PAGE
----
Stories

NC intervened in abuse

Two women in Hapjeong saw a man assaulting a woman, he was beating her and shouting. When trying to intervene he was violent toward the two women. The police were contacted and directed by the two women, but after arriving, the police did not do much after the man claimed it was his wife and said there was no problem.

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Harassed by coworker, Anon

I am married and the man who assaulted me is also married, has a child (who attends our kindergarten), and he is also my coworker.
The staff was at a work party celebrating completing the first month of school. The man was speaking to myself and a couple other coworkers about Tinder and how “awesome” it was. About how if he was single he’d be “fucking a young woman every night!” He also expressed that he wanted to be on it; when I said, “yah, if you weren’t married” he responded with “well, we all do stuff”. He then (sitting next to me) slurs out “are you on Tinder?” (Side note; everyone knows I am maried, also my husband was at this event). I say that I am happily married. He asks against and I say firmly, “No”. during this whole conversation he is staring down my shirt: in a very obvious way. He then get up to get another drink, pushes himself up against me from behind, with his hands on my hips, and whispers in a slurred, drunken voice, “I really want to dance with you later”. He ran his hands down my lower back, slapped my ass, and walked away to get his drink. I left the bar right after that; my husband got me out safely and quickly. I was very upset; this was the fourth time I have been assaulted… (Different men).
I reported it to my school and went through a week of having to have a meeting everyday (going through every detail over and over). Including a meeting where he was in the room. His story changed several times, and mine stayed consistent, yet the admin decided to take no action against him: he still works with me. I got labeled as overreacting and over sensitive.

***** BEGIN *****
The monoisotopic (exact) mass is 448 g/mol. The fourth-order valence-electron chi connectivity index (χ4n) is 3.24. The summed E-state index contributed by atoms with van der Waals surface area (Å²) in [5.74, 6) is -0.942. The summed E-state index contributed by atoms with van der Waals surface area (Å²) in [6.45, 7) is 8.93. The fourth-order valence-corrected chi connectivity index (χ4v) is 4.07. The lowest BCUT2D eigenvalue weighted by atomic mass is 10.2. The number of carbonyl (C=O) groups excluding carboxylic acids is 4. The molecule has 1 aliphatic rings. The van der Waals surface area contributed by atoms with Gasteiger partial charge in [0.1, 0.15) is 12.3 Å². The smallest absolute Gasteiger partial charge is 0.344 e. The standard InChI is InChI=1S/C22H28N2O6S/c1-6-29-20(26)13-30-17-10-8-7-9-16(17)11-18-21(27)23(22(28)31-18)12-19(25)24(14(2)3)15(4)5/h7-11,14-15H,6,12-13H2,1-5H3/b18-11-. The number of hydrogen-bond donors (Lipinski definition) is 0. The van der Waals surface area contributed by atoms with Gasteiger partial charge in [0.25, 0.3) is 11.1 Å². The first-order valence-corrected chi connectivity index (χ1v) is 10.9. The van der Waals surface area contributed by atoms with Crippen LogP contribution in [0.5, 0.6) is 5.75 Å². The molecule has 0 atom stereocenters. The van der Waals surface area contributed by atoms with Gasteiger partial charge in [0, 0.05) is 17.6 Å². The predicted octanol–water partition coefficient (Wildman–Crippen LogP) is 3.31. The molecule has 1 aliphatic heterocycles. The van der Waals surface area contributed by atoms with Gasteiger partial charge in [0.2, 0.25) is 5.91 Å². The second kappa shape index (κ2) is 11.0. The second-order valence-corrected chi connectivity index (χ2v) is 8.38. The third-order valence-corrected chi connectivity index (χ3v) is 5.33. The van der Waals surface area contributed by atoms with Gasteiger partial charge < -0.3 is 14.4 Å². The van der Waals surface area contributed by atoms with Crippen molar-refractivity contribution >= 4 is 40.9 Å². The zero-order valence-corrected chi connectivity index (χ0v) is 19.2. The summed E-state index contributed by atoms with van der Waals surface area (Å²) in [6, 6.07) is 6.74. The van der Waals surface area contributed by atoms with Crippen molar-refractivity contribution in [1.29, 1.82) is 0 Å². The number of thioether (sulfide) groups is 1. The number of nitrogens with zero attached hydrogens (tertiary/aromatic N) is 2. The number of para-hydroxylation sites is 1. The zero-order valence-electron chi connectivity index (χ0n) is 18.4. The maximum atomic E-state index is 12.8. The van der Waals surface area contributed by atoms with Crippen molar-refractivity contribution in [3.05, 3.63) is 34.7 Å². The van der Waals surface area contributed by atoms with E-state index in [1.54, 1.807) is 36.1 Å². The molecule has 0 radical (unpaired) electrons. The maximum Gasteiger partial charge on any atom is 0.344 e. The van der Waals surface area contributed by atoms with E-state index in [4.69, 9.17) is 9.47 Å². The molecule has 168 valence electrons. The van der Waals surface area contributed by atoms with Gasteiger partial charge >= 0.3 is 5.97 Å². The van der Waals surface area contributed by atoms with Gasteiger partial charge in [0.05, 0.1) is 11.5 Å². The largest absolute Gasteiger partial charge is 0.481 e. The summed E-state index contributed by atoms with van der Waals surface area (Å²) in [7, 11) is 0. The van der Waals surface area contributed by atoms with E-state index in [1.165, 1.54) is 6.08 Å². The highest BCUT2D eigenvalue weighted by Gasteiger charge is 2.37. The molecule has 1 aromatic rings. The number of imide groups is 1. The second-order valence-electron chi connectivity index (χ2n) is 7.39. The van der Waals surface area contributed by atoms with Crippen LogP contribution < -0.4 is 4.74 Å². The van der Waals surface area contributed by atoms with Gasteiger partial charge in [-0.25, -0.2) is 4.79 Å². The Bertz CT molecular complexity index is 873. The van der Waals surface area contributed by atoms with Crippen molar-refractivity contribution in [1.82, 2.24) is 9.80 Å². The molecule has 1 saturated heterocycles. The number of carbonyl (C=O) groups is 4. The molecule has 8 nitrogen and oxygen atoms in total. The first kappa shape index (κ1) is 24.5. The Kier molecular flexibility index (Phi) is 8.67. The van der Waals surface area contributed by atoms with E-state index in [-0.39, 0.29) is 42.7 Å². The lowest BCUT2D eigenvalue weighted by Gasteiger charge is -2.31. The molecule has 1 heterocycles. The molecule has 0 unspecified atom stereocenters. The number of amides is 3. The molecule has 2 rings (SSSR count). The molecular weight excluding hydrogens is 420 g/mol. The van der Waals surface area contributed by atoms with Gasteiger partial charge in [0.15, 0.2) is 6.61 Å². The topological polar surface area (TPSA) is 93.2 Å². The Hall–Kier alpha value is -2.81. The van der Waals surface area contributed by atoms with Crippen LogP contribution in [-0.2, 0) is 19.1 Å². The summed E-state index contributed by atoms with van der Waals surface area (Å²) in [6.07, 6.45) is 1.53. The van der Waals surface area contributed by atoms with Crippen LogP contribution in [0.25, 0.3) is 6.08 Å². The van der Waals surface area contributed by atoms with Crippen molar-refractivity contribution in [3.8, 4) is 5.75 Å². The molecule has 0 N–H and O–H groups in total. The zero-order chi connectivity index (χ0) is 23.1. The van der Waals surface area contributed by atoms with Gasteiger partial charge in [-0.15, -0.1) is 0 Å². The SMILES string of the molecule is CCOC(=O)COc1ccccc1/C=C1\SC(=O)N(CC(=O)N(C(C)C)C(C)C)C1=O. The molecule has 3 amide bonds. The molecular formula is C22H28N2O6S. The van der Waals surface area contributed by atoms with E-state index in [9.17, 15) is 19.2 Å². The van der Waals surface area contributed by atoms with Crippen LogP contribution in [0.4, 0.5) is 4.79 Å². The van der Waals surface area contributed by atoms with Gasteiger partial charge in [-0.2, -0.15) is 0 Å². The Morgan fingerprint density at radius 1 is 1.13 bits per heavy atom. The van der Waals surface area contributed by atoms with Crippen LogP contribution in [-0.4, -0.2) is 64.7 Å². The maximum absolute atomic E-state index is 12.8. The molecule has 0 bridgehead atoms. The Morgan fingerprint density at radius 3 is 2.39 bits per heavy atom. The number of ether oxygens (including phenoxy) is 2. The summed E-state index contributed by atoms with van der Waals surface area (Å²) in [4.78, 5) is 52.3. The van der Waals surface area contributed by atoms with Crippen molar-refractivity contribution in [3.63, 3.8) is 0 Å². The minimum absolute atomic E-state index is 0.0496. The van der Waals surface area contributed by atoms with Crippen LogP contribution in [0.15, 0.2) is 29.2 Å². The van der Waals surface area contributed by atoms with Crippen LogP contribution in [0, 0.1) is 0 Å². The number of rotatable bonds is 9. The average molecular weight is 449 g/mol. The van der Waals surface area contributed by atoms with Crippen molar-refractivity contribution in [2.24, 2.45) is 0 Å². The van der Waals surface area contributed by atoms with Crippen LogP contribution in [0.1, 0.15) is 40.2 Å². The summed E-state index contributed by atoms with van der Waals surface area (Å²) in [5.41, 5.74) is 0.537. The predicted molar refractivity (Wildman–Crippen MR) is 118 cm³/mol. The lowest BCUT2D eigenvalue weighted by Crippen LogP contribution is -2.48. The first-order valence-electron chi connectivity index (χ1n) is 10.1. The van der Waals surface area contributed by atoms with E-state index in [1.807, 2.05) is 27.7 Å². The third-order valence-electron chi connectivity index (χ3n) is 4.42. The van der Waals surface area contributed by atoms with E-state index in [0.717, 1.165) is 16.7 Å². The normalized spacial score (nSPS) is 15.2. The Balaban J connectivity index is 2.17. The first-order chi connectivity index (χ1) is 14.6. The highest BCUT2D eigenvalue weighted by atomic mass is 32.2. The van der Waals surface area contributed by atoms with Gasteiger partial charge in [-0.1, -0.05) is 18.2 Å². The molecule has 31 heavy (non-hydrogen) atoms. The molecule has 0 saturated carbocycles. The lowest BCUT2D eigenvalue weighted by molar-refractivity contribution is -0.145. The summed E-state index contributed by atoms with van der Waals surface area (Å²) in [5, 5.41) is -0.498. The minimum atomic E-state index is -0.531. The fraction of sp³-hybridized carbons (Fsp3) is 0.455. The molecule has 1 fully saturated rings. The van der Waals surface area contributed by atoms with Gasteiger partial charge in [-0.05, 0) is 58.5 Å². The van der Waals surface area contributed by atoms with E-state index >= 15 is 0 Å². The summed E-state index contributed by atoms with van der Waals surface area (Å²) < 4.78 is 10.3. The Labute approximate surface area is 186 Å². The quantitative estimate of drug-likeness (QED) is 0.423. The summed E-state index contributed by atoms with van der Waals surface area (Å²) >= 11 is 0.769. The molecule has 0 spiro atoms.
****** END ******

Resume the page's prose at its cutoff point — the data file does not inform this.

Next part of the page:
I was told by a female coworker that I should have talked to the man personally for clarification before reporting it. I heard “he was drunk” “he was just being friendly” and “are you sure that’s what happened?”
I go to counselling to deal with my anxiety now. It’s very hard working with him everyday. I try not to let my students near him…

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Thanks for supporting the Korea Queer Culture Festival

Dear Hollaback Community,

It has been a pleasure to read from those of you on Facebook who let us know you came to the festival on Sunday and supported organizations like KQCF, the film fest, and performers that participated on stage or in the Pride Parade. It was especially nice to meet some of you at the DDing Dong LGBTQ Youth Crisis Support Center booth.

Thanks for being a part of this crowd~
2015-06-28 15.30.01

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Chelle: They shouted “Gays go to hell!”

homophobic street demonstratorsI attended the Korea Queer Culture Festival on Sunday, June 28, 2015. As I exited the subway to go to see performances, some LGBTQ-rights opponents were shouting at me, “Gays go to hell!” They asked me, “Do you want to die of AIDS?” and had some pink and blue signs and visors saying “No Gays in Korea” and “Gays get out” and “For a Healthy Korea, no LGBT.”

homophobic st

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Melody: physically attacked for standing up